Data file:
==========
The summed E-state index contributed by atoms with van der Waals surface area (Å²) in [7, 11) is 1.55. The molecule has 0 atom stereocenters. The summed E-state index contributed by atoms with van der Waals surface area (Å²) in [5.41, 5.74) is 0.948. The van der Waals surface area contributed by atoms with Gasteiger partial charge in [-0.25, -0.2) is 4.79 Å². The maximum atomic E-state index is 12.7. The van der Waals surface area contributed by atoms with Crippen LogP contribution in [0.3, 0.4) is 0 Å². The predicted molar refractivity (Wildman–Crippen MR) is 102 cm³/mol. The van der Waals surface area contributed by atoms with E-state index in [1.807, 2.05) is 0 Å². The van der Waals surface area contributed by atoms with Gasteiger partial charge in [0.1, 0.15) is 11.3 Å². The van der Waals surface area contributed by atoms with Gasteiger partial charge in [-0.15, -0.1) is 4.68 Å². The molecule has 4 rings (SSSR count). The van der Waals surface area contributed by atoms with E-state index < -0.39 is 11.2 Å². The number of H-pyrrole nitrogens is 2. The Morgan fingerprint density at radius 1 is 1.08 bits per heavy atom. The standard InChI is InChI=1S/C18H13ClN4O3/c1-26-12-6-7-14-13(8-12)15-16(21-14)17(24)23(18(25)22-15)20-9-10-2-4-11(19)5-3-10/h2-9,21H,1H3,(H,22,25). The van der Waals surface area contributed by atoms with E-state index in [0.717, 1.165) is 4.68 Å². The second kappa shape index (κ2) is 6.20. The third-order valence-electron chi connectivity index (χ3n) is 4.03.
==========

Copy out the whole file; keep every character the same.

The summed E-state index contributed by atoms with van der Waals surface area (Å²) in [7, 11) is 1.55. The molecule has 0 atom stereocenters. The summed E-state index contributed by atoms with van der Waals surface area (Å²) in [5.41, 5.74) is 0.948. The van der Waals surface area contributed by atoms with Gasteiger partial charge in [-0.25, -0.2) is 4.79 Å². The maximum atomic E-state index is 12.7. The van der Waals surface area contributed by atoms with Crippen LogP contribution in [0.3, 0.4) is 0 Å². The predicted molar refractivity (Wildman–Crippen MR) is 102 cm³/mol. The van der Waals surface area contributed by atoms with E-state index in [1.807, 2.05) is 0 Å². The van der Waals surface area contributed by atoms with Gasteiger partial charge in [0.1, 0.15) is 11.3 Å². The van der Waals surface area contributed by atoms with Gasteiger partial charge in [-0.15, -0.1) is 4.68 Å². The molecule has 4 rings (SSSR count). The van der Waals surface area contributed by atoms with E-state index < -0.39 is 11.2 Å². The number of H-pyrrole nitrogens is 2. The Morgan fingerprint density at radius 1 is 1.08 bits per heavy atom. The standard InChI is InChI=1S/C18H13ClN4O3/c1-26-12-6-7-14-13(8-12)15-16(21-14)17(24)23(18(25)22-15)20-9-10-2-4-11(19)5-3-10/h2-9,21H,1H3,(H,22,25). The van der Waals surface area contributed by atoms with E-state index in [0.717, 1.165) is 4.68 Å². The second kappa shape index (κ2) is 6.20. The third-order valence-electron chi connectivity index (χ3n) is 4.03.